Shop Brandblack brandblack kaiju laces

The Bad

ROBBE: I like a snug upper, but this is just too snug, most notably in the toe box. The ceiling/toe box height is very low, and the toe box itself closes in on you real quick, like a merging traffic lane in a construction zone without any signage. While maybe not a huge issue on shorter runs, on my 10-mile long run, it was definitely an issue. Afterward, throughout the day and the next morning, my toes hurt from the pounding they took. I also don’t think going up a half size is the solution (stick around for Thomas’s assessment below) because I think the shoe fit just right everywhere else. I also have a thumb’s width between my toes and the front but the ceiling is just too low. By the way, this is an issue I’ve had with every Brandblack shoe from the Milspec to the Tarantula, so I believe it’s specific to whatever factory they use. I asked Brandblack’s David Raysse about this, and he noted that future models should have more room.

Again, I think if your purpose is a fashion shoe that can perform as a pretty great running shoe for anything under 5 miles, then it won’t be an issue. Or if you’re mixing it up with other running shoes in your rotation. But just be wary of the fit and know this is not a shoe for wide footers.

I think due to the lower drop and the big slab of supercritical foam, the shoe falls a little flat during the run, in that the toe-offs aren’t super snappy. I’m not sure what the Kevlar section does or why it needs to be there. I don’t think it adds or subtracts anything, just not sure why it’s necessary.

The non-gusseted tongue does slide off to the side, but because it’s so thin it doesn’t affect the feel or performance. It just feels a little cheap, or an afterthought.

THOMAS: The Kaiju runs a bit long, which has become standard for Brandblack shoes. Everything I’ve tried from the brand has been about a half-size big. If possible, you might want to try your regular size and also a half-size down. Moving forward, I’ll go with a 10 for Brandblack. The only other complaint I’d mention is that the tongue would benefit from a saddle.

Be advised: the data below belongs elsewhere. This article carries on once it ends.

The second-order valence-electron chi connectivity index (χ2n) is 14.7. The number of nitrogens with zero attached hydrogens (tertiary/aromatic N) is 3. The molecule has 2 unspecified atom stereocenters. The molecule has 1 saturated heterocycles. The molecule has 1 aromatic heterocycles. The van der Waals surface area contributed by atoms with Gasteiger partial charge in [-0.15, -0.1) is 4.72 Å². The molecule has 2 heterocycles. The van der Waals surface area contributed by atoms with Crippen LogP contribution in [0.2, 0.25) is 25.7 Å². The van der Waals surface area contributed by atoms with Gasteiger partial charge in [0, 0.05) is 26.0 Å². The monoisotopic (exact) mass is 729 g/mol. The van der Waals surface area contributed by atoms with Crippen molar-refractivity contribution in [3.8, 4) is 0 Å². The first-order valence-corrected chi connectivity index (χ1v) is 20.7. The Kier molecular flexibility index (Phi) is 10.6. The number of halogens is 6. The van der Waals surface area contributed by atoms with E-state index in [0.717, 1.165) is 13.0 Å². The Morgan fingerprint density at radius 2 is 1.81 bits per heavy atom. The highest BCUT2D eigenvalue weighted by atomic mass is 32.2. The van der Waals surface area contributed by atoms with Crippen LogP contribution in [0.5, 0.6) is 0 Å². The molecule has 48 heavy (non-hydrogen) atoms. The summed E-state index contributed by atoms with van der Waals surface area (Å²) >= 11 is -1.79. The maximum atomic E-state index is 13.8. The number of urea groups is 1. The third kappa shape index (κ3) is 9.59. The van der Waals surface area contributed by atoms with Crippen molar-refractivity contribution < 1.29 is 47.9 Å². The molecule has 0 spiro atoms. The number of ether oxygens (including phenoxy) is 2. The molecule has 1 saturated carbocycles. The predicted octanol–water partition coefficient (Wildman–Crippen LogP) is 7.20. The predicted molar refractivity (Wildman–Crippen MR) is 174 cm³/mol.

Shop Brandblack brandblack kaiju toe

Brandblack Kaiju Conclusion

ROBBE: Overall, I was pretty surprised at how much I enjoyed this shoe. The midsole and ride felt pretty great in such a lightweight package. It’s definitely a shoe that can be used for pretty much anything you need, including casual wear when fishing for compliments. Be aware of the snug forefoot though, as it can create a monster mash scenario for the toes. That said, as far as fashion/lifestyle shoes go, this has to be one of the best, if not the best running shoe in that category. The $250 price point may make you pause, but you can also get 20% off if you sign up for their email list, so that brings it into a more reasonable range.

THOMAS: I happily put miles in for the Kaiju review. It’s a solid offering for runners who want to toe the line between fashion and performance. Brandblack categorizes the Kaiju somewhere between neutral trainer and racer, and it can cover those bases for many. For me, I’d use it only as a trainer, but one in which you can pick up the pace. Similar shoes include the Brooks Aurora BL and the APL Streamline. The only thing monstrous about the Kaiju is the $250 price tag. That’s the price you pay for exclusivity and fashion. Either way, the Kaiju will stay in my rotation and collection.

You can pick up the Brandblack Kaiju in summer 2022 (tentative) for $250 at the shop link below.

Shop Brandblack brandblack kaiju side